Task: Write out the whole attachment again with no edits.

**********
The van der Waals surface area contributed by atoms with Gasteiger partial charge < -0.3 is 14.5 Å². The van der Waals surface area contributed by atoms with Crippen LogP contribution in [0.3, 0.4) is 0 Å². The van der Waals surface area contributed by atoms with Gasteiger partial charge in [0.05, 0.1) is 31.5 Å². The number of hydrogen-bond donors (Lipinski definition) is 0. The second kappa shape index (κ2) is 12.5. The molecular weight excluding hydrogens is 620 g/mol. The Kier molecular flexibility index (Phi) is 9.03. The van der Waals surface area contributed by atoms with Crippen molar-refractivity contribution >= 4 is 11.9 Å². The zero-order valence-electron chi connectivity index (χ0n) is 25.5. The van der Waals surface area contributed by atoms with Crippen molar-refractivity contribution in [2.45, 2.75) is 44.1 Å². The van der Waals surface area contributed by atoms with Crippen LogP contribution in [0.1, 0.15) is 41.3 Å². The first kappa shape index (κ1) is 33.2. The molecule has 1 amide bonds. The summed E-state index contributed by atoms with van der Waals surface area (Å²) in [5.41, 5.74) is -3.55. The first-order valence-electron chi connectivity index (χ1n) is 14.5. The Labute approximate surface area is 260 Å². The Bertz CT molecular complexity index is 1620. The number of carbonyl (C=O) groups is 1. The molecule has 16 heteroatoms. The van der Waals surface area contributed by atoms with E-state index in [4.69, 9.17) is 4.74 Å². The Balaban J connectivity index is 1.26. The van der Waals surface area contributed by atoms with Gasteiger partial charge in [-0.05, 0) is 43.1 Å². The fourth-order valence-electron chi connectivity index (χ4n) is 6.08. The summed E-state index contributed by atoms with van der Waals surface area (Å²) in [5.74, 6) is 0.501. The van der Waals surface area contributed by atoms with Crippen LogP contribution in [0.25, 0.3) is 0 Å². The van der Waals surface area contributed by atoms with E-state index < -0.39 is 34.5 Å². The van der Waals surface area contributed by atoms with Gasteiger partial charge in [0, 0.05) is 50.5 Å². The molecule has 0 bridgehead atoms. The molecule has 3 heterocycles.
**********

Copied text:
The van der Waals surface area contributed by atoms with Gasteiger partial charge < -0.3 is 14.5 Å². The van der Waals surface area contributed by atoms with Crippen LogP contribution in [0.3, 0.4) is 0 Å². The van der Waals surface area contributed by atoms with Gasteiger partial charge in [0.05, 0.1) is 31.5 Å². The number of hydrogen-bond donors (Lipinski definition) is 0. The second kappa shape index (κ2) is 12.5. The molecular weight excluding hydrogens is 620 g/mol. The Kier molecular flexibility index (Phi) is 9.03. The van der Waals surface area contributed by atoms with Crippen molar-refractivity contribution >= 4 is 11.9 Å². The zero-order valence-electron chi connectivity index (χ0n) is 25.5. The van der Waals surface area contributed by atoms with Crippen molar-refractivity contribution in [2.45, 2.75) is 44.1 Å². The van der Waals surface area contributed by atoms with Crippen LogP contribution in [0.1, 0.15) is 41.3 Å². The first kappa shape index (κ1) is 33.2. The molecule has 1 amide bonds. The summed E-state index contributed by atoms with van der Waals surface area (Å²) in [5.41, 5.74) is -3.55. The first-order valence-electron chi connectivity index (χ1n) is 14.5. The Labute approximate surface area is 260 Å². The Bertz CT molecular complexity index is 1620. The number of carbonyl (C=O) groups is 1. The molecule has 16 heteroatoms. The van der Waals surface area contributed by atoms with E-state index in [4.69, 9.17) is 4.74 Å². The Balaban J connectivity index is 1.26. The van der Waals surface area contributed by atoms with Gasteiger partial charge in [-0.05, 0) is 43.1 Å². The fourth-order valence-electron chi connectivity index (χ4n) is 6.08. The summed E-state index contributed by atoms with van der Waals surface area (Å²) in [5.74, 6) is 0.501. The van der Waals surface area contributed by atoms with Crippen LogP contribution in [0.25, 0.3) is 0 Å². The van der Waals surface area contributed by atoms with E-state index < -0.39 is 34.5 Å². The van der Waals surface area contributed by atoms with Gasteiger partial charge in [0, 0.05) is 50.5 Å². The molecule has 0 bridgehead atoms. The molecule has 3 heterocycles.